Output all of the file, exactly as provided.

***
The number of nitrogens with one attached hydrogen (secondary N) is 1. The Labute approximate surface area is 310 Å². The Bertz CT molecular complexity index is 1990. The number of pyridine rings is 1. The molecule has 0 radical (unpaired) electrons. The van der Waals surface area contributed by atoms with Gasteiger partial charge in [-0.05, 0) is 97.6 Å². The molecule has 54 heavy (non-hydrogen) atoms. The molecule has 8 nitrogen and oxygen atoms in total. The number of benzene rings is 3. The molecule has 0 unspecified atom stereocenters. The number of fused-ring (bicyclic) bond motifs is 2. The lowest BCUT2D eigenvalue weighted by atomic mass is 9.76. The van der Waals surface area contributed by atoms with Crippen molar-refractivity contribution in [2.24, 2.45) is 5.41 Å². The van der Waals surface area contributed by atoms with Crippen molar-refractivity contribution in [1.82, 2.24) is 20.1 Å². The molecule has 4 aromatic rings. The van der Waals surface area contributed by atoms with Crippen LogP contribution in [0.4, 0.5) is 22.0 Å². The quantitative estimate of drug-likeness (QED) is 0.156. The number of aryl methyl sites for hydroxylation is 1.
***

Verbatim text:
The number of nitrogens with one attached hydrogen (secondary N) is 1. The Labute approximate surface area is 310 Å². The Bertz CT molecular complexity index is 1990. The number of pyridine rings is 1. The molecule has 0 radical (unpaired) electrons. The van der Waals surface area contributed by atoms with Gasteiger partial charge in [-0.05, 0) is 97.6 Å². The molecule has 54 heavy (non-hydrogen) atoms. The molecule has 8 nitrogen and oxygen atoms in total. The number of benzene rings is 3. The molecule has 0 unspecified atom stereocenters. The number of fused-ring (bicyclic) bond motifs is 2. The lowest BCUT2D eigenvalue weighted by atomic mass is 9.76. The van der Waals surface area contributed by atoms with Crippen molar-refractivity contribution in [2.24, 2.45) is 5.41 Å². The van der Waals surface area contributed by atoms with Crippen molar-refractivity contribution in [1.82, 2.24) is 20.1 Å². The molecule has 4 aromatic rings. The van der Waals surface area contributed by atoms with Crippen LogP contribution in [0.4, 0.5) is 22.0 Å². The quantitative estimate of drug-likeness (QED) is 0.156. The number of aryl methyl sites for hydroxylation is 1.